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Today's Stichomancy for Famke Janssen

The first excerpt represents the element of Air. It speaks of mental influences and the process of thought, and is drawn from Whirligigs by O. Henry:

on the broad "gallery," smoking and chatting.

The Christmas tree, of course, delighted the youngsters, and above all were they pleased when Santa Claus himself in magnificent white beard and furs appeared and began to distribute the toys.

"It's my papa," announced Billy Sampson, aged six. "I've seen him wear 'em before."

Berkly, a sheepman, an old friend of Lane, stopped Rosita as she was passing by him on the gallery, where he was sitting smoking.

"Well, Mrs. Lane," said he, "I suppose by this Christ-

The second excerpt represents the element of Fire. It speaks of emotional influences and base passions, and is drawn from Adam Bede by George Eliot:

people round about, and whom her uncle was always delighted to see of an evening, saying that "Adam knew a fine sight more o' the natur o' things than those as thought themselves his betters"--she knew that this Adam, who was often rather stern to other people and not much given to run after the lasses, could be made to turn pale or red any day by a word or a look from her. Hetty's sphere of comparison was not large, but she couldn't help perceiving that Adam was "something like" a man; always knew what to say about things, could tell her uncle how to prop the hovel, and had mended the churn in no time; knew, with only looking at it, the value of the chestnut-tree that was blown down, and why the damp came in


Adam Bede
The third excerpt represents the element of Water. It speaks of pure spiritual influences and feelings of love, and is drawn from Twice Told Tales by Nathaniel Hawthorne:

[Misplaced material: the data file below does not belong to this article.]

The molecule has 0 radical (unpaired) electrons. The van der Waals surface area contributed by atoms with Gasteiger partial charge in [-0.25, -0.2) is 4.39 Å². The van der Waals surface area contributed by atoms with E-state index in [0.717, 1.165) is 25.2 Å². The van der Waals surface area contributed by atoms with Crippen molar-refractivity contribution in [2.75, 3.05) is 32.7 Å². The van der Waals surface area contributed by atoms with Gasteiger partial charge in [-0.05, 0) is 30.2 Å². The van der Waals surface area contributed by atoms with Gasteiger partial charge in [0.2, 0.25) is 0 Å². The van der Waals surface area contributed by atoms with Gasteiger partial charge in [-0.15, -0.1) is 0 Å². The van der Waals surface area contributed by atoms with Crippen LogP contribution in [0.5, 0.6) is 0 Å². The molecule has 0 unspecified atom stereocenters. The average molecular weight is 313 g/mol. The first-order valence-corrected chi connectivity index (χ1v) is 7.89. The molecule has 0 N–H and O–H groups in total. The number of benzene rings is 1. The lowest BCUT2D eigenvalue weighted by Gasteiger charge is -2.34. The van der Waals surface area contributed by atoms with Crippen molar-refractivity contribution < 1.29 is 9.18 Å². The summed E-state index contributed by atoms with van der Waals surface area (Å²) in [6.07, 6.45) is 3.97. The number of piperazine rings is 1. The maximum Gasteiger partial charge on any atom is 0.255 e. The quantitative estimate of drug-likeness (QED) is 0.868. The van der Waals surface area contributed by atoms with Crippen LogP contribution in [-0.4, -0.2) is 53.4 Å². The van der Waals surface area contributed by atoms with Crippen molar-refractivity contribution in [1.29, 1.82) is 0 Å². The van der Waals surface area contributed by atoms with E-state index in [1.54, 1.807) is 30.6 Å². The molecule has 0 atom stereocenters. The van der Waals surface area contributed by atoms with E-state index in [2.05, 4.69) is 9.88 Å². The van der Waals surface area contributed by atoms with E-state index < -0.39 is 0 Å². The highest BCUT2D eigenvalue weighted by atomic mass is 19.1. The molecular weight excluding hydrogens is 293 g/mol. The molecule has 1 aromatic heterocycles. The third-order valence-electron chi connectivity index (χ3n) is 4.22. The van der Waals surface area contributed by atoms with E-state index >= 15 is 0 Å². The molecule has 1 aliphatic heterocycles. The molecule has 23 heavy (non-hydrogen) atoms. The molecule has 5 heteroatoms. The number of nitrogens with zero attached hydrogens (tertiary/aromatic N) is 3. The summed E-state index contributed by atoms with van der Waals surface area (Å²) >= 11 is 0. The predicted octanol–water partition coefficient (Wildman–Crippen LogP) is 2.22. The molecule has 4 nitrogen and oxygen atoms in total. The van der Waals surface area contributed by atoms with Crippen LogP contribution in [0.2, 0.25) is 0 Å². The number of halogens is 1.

orders of John Endicott. It was a period when the religious exiles were accustomed often to buckle on their armor, and practise the handling of their weapons of war. Since the first settlement of New England, its prospects had never been so dismal. The dissensions between Charles the First and his subjects were then, and for several years afterwards, confined to the floor of Parliament. The measures of the King and ministry were rendered more tyrannically violent by an opposition, which had not yet acquired sufficient confidence in its own strength to resist royal injustice with the sword. The bigoted and haughty primate, Laud, Archbishop of Canterbury, controlled the religious


Twice Told Tales
The fourth excerpt represents the element of Earth. It speaks of physical influences and the impact of the unseen on the visible world, and is drawn from In the Cage by Henry James:

alone at other times--then only perhaps with a dim richness of reference. He himself, absent as well as present, was all. He was very tall, very fair, and had, in spite of his thick preoccupations, a good-humour that was exquisite, particularly as it so often had the effect of keeping him on. He could have reached over anybody, and anybody--no matter who--would have let him; but he was so extraordinarily kind that he quite pathetically waited, never waggling things at her out of his turn nor saying "Here!" with horrid sharpness. He waited for pottering old ladies, for gaping slaveys, for the perpetual Buttonses from Thrupp's; and the thing in all this that she would have liked most unspeakably to